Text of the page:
Australia has a diverse array of ecosystems including wetlands, deserts, tropical rainforest and alpine woodlands. Each component of an ecosystem interacts with the environment and contributes to the function and health of the ecosystem. In a wetland, soils and vegetation filter water flowing into the area, thereby maintaining water quality. Good water quality is important for the germination of seeds present in the wetland sediments.
Healthy, fully functioning ecosystems can help reduce the impacts of salinity by maintaining water quality as well as reducing recharge and soil erosion, but they are also susceptible to the effects of salinity. Salinity is closely linked to a whole range of environmental issues such as vegetation decline, loss of biodiversity, soil acidity, erosion, and poor water quality. It is difficult to consider salinity in isolation of these issues because they impact on, and are impacted by, salinity.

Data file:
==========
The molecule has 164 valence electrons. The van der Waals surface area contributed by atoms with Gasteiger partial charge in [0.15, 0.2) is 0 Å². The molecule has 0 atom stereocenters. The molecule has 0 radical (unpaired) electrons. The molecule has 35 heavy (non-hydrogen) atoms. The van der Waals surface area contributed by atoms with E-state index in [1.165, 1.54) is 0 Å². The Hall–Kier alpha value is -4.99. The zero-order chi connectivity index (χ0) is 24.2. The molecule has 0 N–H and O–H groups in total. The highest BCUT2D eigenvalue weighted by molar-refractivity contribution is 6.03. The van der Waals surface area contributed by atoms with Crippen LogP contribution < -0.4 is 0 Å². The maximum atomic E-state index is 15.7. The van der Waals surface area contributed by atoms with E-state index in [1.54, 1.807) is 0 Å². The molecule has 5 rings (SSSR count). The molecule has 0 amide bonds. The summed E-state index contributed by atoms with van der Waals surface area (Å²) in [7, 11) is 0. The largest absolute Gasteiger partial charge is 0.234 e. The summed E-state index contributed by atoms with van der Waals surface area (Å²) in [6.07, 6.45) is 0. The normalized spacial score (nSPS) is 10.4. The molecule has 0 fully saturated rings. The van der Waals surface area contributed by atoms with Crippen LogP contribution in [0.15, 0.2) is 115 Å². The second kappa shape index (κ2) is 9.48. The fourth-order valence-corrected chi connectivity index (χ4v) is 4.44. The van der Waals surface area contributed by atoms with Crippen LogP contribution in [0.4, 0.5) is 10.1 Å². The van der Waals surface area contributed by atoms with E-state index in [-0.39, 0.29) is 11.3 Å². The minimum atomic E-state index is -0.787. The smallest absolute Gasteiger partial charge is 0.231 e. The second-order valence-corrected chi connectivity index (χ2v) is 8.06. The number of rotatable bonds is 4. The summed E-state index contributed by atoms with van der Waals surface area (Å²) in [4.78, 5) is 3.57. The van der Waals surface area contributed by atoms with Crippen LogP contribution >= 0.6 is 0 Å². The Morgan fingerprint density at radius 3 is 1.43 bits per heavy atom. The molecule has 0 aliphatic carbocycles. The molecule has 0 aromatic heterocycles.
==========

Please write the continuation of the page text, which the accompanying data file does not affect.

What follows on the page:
It is important to remember that ecosystems such as salt lakes, brackish streams and coastal salt marshes are well adapted to a saline environment. They form an important part of Australia's naturally diverse ecosystems.
Page last updated: 26 February 2011